The background of Rudyard Kipling’s book, The Irish Guards in the Great War, is a sad one. His only son John, barely 18 years old, had joined the Guards in the summer of 1915—and died a few weeks later in the Battle of Loos. They didn’t even know which corpse was his: in death the boy was anonymous—“Known to God,” in the phrase that his father coined. In the regimental history, Kipling refers to his son only twice, in passing, as “Lieutenant J. Kipling,” who went missing in action and was presumed to be dead. It would have been bad taste for Kipling to make more of it than that. The author subsumed his family’s affliction in the larger sacrifice of the regiment.
Kipling wrote the book (a fine example of regimental history, as you would expect—a brisk, vivid tick-tock of life in the trenches on the Western Front) as a memorial to his son and a tribute to the men with whom he served. It was Kipling’s way of coping with his grief—and with the guilt that he must have felt for having pulled strings to get his much-too-young and near-sighted boy into the Irish Guards in the first place, after the Royal Navy had rejected him because of poor eyesight. Few of the people involved in the Great War, including Kipling, emerged from it, after four years, feeling Kipling-esque. The war finished off not only his son, but also the British Empire, though the unraveling would take another generation or two.
I started reading the two-volume history, late at night, in order to get away from the coronavirus and escape into a different world and century. But, unexpectedly, images of the lives and deaths of the Irish Guards got mixed up (even in my dreams) with the experience of the pandemic of 2020—as if the Great War were a sort of prototype: An entirely different catastrophe in a different time, of course, but with, here and there, surreal and haunting similarities, as if the same devils were at work in both.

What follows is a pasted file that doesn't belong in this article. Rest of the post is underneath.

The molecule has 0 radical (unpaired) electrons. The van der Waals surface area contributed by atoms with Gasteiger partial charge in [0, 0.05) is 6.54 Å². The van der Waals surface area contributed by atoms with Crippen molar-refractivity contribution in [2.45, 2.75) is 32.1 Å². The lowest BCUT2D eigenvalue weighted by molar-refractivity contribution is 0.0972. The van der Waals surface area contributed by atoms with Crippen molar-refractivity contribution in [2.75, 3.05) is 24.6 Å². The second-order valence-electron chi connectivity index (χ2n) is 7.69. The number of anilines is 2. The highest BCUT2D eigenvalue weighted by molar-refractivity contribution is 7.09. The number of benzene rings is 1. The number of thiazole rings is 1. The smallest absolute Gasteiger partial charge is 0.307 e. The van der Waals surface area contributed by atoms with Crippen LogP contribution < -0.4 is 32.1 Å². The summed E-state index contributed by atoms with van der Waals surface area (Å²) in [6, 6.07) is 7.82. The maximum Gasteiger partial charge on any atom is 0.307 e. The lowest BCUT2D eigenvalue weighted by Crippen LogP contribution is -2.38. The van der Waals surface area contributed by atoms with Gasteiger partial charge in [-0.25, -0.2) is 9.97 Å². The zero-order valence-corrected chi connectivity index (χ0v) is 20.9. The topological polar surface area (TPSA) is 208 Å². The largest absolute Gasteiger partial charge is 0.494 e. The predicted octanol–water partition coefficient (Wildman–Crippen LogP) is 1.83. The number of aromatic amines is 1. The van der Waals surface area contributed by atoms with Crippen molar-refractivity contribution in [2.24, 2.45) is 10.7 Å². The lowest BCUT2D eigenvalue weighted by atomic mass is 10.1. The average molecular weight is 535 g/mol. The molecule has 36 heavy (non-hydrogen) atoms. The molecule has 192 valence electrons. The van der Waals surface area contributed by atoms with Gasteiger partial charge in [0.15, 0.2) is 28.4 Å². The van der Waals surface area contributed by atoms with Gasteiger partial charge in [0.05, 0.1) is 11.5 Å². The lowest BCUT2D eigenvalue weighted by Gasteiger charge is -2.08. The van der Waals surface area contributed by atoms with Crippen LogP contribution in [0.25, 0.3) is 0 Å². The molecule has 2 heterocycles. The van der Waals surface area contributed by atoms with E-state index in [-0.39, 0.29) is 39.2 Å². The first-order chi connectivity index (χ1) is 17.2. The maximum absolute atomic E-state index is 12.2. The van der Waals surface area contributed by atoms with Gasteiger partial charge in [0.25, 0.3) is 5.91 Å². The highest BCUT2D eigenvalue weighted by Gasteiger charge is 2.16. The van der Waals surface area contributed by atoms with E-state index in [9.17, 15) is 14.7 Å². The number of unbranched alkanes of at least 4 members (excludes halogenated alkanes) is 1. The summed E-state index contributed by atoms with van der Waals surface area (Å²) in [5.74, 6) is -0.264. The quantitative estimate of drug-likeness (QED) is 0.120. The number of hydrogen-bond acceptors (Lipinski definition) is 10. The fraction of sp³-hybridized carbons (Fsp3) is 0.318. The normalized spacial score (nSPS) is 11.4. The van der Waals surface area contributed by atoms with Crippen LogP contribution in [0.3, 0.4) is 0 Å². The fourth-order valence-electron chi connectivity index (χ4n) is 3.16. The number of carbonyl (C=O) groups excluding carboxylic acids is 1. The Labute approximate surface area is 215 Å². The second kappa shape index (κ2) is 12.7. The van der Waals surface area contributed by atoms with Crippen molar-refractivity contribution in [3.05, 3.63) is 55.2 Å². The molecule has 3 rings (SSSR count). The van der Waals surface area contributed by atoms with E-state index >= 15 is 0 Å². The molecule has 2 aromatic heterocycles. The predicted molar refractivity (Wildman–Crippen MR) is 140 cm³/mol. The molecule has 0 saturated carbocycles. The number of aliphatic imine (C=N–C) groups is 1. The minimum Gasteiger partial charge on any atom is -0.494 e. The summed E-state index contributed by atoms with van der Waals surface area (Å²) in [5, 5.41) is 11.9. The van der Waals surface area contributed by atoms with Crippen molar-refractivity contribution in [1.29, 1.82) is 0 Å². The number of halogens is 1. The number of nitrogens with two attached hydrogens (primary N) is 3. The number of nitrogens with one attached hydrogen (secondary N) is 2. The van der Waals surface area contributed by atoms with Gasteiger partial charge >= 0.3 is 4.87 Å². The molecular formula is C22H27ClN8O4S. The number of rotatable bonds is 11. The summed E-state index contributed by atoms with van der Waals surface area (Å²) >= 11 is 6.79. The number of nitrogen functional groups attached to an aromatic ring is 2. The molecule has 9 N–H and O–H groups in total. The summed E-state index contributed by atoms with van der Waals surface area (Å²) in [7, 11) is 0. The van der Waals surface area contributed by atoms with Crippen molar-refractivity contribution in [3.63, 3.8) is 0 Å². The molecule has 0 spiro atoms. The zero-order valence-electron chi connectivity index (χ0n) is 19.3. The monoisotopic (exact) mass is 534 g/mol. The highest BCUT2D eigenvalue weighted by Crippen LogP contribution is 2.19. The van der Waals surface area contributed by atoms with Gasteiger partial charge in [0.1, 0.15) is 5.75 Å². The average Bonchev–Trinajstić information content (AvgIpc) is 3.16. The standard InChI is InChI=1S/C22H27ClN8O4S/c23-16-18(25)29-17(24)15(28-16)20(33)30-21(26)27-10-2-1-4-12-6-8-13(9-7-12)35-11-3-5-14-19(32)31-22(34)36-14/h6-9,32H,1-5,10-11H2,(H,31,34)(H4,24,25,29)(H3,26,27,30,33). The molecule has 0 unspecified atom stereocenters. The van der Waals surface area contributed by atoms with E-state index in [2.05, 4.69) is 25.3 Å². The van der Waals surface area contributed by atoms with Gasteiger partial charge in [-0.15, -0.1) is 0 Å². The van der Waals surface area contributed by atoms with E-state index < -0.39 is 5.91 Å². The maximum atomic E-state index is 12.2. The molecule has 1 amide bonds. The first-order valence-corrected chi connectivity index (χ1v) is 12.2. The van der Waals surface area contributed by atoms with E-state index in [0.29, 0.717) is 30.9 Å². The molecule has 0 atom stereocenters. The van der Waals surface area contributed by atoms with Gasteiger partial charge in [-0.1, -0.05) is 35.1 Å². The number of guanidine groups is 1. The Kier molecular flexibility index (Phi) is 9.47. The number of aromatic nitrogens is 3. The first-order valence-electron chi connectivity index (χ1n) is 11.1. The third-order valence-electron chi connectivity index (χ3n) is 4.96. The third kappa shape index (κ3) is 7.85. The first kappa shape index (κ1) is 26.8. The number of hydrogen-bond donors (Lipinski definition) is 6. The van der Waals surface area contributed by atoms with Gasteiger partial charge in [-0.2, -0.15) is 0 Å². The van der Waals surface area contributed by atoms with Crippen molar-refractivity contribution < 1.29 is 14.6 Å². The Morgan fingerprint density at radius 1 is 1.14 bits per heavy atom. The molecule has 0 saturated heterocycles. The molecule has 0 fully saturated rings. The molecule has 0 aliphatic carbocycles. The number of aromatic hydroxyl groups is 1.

“Sand-bags, wires, and stakes did not arrive at the front in appreciable quantities till the spring of 1915, and telephones about the same date,” Kipling noted. “There was no abundance of any of these things till late in 1915; for the country had not made any preparation for war till war began, and the price of this was the lives of men.”
At first, the Irish Guards were relatively mobile—and naïve. If they came under fire, they scraped out shallow foxholes in which to huddle until the storm passed. But soon enough, an entire new civilization of trenches had coalesced below the level of the earth—a primitive, but elaborate, megalopolis. The trenches became a way of life: boredom, terror, endurance, courage, random carnage, confusion, the fog of war, and a new way of perceiving death. It’s not that individual death became unimportant, but that it became routine and, though one might not say so, a little bit meaningless—nothing to write home about. The dead were out of it. The miseries remained: “No sooner is a trench dug than it fills with water. . . . Every one is looking like the worst form of tramp—standing, walking, sleeping and eating mud.” An Irish soldier remembered: “In those days we was throubled the way a man is disthressed in dhreams. All manner of things happening, ye’ll understand, and him the only one able to do nothing.”
That same soldier told the author: “Ye’ll understand, ‘twas no question, those days, what ye could or could not do. Ye did it.”
It was then that the Spanish flu began: “All Battalion Headquarters except the Commanding Officer, and all the officers of No. 2 Company, besides officers of other companies, were down with ‘Spanish fever’ on going into the line. A third of the men were also sick at one time, and apparently the enemy too, for they hardly troubled to shell by day and let the night-reliefs go without attention.”
In the fall of 1914, when the war was young, Kipling recorded, “[The Irish Guards] had borne their part against all odds of numbers and equipment in barring the German road to the sea in the first month-long battle of Ypres. They knew very little of what they had done . . . All they were sure of was that such as lived were not dead (‘The Lord only knows why’) and that the enemy had not broken through. They had no knowledge what labors still lay before them.”
By the end, the regiment had lost 2,349 dead. The total wounded was 5,739.
In the days after November 11, 1918, “it was the appalling new silence of things that soothed and unsettled them in turn.” Later, Mr. and Mrs. Kipling went over to France and spent a long time at Loos, trying to find out how John had died and what had happened to his body.
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